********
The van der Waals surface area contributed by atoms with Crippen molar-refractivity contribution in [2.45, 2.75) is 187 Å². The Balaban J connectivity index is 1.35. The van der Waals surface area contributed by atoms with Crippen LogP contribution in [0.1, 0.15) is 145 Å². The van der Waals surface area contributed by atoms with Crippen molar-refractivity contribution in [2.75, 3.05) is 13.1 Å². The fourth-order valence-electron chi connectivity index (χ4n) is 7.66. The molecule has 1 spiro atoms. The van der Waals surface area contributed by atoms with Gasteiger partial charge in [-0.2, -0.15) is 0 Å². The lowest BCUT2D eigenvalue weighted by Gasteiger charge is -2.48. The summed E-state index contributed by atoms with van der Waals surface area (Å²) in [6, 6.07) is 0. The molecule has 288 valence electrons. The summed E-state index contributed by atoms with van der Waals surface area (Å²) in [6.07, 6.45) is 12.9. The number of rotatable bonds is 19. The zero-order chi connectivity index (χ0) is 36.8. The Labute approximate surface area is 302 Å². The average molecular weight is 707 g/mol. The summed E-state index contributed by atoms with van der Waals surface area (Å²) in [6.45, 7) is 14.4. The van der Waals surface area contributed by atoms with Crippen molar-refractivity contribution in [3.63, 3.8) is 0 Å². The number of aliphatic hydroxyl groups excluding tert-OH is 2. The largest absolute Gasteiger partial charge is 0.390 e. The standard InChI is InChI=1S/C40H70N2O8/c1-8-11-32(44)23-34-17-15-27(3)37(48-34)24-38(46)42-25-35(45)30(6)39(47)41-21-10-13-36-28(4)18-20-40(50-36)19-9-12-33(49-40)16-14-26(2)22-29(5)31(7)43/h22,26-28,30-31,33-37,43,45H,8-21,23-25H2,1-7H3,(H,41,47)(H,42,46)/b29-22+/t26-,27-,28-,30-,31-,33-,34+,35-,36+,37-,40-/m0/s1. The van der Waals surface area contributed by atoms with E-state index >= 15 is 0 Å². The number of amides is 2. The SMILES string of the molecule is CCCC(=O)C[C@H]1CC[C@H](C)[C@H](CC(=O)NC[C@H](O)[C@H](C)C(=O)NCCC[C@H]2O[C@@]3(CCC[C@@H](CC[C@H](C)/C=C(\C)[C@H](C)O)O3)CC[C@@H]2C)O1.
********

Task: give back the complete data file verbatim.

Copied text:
The van der Waals surface area contributed by atoms with Crippen molar-refractivity contribution in [2.45, 2.75) is 187 Å². The Balaban J connectivity index is 1.35. The van der Waals surface area contributed by atoms with Crippen LogP contribution in [0.1, 0.15) is 145 Å². The van der Waals surface area contributed by atoms with Crippen molar-refractivity contribution in [2.75, 3.05) is 13.1 Å². The fourth-order valence-electron chi connectivity index (χ4n) is 7.66. The molecule has 1 spiro atoms. The van der Waals surface area contributed by atoms with Gasteiger partial charge in [-0.2, -0.15) is 0 Å². The lowest BCUT2D eigenvalue weighted by Gasteiger charge is -2.48. The summed E-state index contributed by atoms with van der Waals surface area (Å²) in [6, 6.07) is 0. The molecule has 288 valence electrons. The summed E-state index contributed by atoms with van der Waals surface area (Å²) in [6.07, 6.45) is 12.9. The number of rotatable bonds is 19. The zero-order chi connectivity index (χ0) is 36.8. The Labute approximate surface area is 302 Å². The average molecular weight is 707 g/mol. The summed E-state index contributed by atoms with van der Waals surface area (Å²) in [6.45, 7) is 14.4. The van der Waals surface area contributed by atoms with Crippen molar-refractivity contribution in [3.63, 3.8) is 0 Å². The number of aliphatic hydroxyl groups excluding tert-OH is 2. The largest absolute Gasteiger partial charge is 0.390 e. The standard InChI is InChI=1S/C40H70N2O8/c1-8-11-32(44)23-34-17-15-27(3)37(48-34)24-38(46)42-25-35(45)30(6)39(47)41-21-10-13-36-28(4)18-20-40(50-36)19-9-12-33(49-40)16-14-26(2)22-29(5)31(7)43/h22,26-28,30-31,33-37,43,45H,8-21,23-25H2,1-7H3,(H,41,47)(H,42,46)/b29-22+/t26-,27-,28-,30-,31-,33-,34+,35-,36+,37-,40-/m0/s1. The van der Waals surface area contributed by atoms with E-state index >= 15 is 0 Å². The number of amides is 2. The SMILES string of the molecule is CCCC(=O)C[C@H]1CC[C@H](C)[C@H](CC(=O)NC[C@H](O)[C@H](C)C(=O)NCCC[C@H]2O[C@@]3(CCC[C@@H](CC[C@H](C)/C=C(\C)[C@H](C)O)O3)CC[C@@H]2C)O1.